We also have some films from the Venice selection besides The Tempest. Abdellatif Kechiche, who directed the recently Criterion-minted The Secret of the Grain, has his Black Venus (with Olivier Gourmet of The Son) at NYFF, along with Meek’s Cutoff by Kelly Reichardt, director of Wendy and Lucy. These seem like big scores to me, and I hope I will get to them. Also from the Venice Competition is Silent Souls by Alexei Fedorchenko. I wish Black Swan by Darren Aronofsky could have made an appearance, but again, a program can't be exactly what you were hoping for.
Other films include Berlin Film Festival's The Robber by Benjamin Heisenberg (excited to get another taste of that fest), as well as Lennon NYC by Michael Epstein, Old Cats by The Maid director Sebastian Silva, Revolucion by several directors such as Diego Luna, Rodrigo Garcia, and Carlos Reygadas, Robinson in Ruins by Patrick Keiller, Oki’s Movie by UCR winner Hong Sang-Soo, miniseries Mysteries of Lisbon by Raul Ruiz, and We Are What We Are by Jorge Michel Grau.
I'll write more on this later. For now, here’s the entire Main Slate, courtesy of the Arts Blog, via the Film Society of Lincoln Center:
Opening Night: The Social Network, David Fincher, 2010, USA, 120 min
Centerpiece: The Tempest, Julie Taymor, 2010, USA, 110 min
Closing Night: Hereafter, Clint Eastwood, 2010, USA, 126 min
Another Year, Mike Leigh, 2010, UK, 129 min
Aurora, Cristi Puiu 2010, Romania, 181 min
Black Venus, (Venus noire), Abdellatif Kechiche, France, 166 min
Carlos, Olivier Assayas, 2010, France, 319 min
Certified Copy (Copie conformé), Abbas Kiarostami, 2010, France/Italy, 106 min
Film Socialisme, Jean-Luc Godard, 2010, Switzerland, 101 min
Inside Job, Charles Ferguson, 2010, USA, 120 min
Le Quattro Volte, Michelangelo Frammartino, 2010, Italy, 88 min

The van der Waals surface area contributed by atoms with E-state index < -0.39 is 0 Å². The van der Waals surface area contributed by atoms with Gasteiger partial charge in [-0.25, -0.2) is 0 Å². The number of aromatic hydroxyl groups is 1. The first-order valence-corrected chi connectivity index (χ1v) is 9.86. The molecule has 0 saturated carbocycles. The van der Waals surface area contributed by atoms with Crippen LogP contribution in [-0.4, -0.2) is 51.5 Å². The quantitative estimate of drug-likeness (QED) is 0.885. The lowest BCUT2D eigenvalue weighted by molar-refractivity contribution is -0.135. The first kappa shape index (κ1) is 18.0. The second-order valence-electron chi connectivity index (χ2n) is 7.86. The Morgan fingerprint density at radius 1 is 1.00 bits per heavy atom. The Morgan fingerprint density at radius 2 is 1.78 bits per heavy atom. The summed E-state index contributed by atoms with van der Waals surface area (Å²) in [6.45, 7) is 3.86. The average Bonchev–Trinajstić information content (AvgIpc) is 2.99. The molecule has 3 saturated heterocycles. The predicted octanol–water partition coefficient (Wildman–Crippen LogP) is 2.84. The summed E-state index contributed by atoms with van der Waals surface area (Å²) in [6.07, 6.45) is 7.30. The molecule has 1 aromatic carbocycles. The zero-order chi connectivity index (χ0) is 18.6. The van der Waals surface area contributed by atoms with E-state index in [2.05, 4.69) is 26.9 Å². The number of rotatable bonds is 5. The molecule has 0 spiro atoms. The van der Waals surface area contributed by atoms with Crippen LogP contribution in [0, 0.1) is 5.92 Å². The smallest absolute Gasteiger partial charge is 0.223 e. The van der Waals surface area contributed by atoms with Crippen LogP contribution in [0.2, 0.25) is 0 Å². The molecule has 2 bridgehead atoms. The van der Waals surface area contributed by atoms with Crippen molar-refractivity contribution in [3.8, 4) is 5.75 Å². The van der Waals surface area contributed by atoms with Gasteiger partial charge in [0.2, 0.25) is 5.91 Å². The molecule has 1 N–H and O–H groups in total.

Lennon NYC, Michael Epstein, 2010, USA, 115 min
Meek’s Cutoff, Kelly Reichardt, 2010, USA, 104 min
My Joy (Schastye moe), Sergei Loznitsa, 2010, Ukraine/Germany, 127 min
Mysteries of Libson (Misterios de Lisboa), Raul Ruiz, Portugal/France, 272 min
Of Gods and Men (Des homes et des dieux) Xavier Beauvois, 2010, France, 120 min
Oki’s Movie (Ok hui ui yeonghwa), Hong Sang-soo, 2010, South Korea, 80 min
Old Cats (Gatos viejos), Sebastian Silva, 2010, Chile, 88 min
Poetry (Shi), Lee Chang-dong, 2010, South Korea, 139 min
Post Mortem, Pablo Larrain, 2010, Chile/Mexico/Germany, 98 min
Revolucion, Mariana Chenillo, Fernando Embecke, Amat Escalante, Gael Garcia Bernal, Rodrigo Garcia, Diego Luna, Gerardo Naranjo, Rodrigo Plá, Carlos Reygadas, Patricia Riggen, 2010, Mexico, 110 min
The Robber (Der Räuber), Benjamin Heisenberg, Austria/Germany, 90 min
Robinson in Ruins, Patrick Keiller, 2010, UK, 101 min
Silent Souls (Ovsyanki), Alexei Fedorchenko, Russia, 75 min
The Strange Case of Angelica (O estranho caso de Angélica), Manoel de Oliviera, Portugal, 97 min
Tuesday After Christmas (Marti, dupa craciun), Radu Muntean, Romania, 99 min
Uncle Boonmee Who Recall His Past Lives (Lung Boonmee raluek chat), Apichatopng Weerasethakul, 2010, UK/Thailand, 113 min
We Are What We Are (Somos lo que hay), Jorge Michel Grau, Mexico, 90 min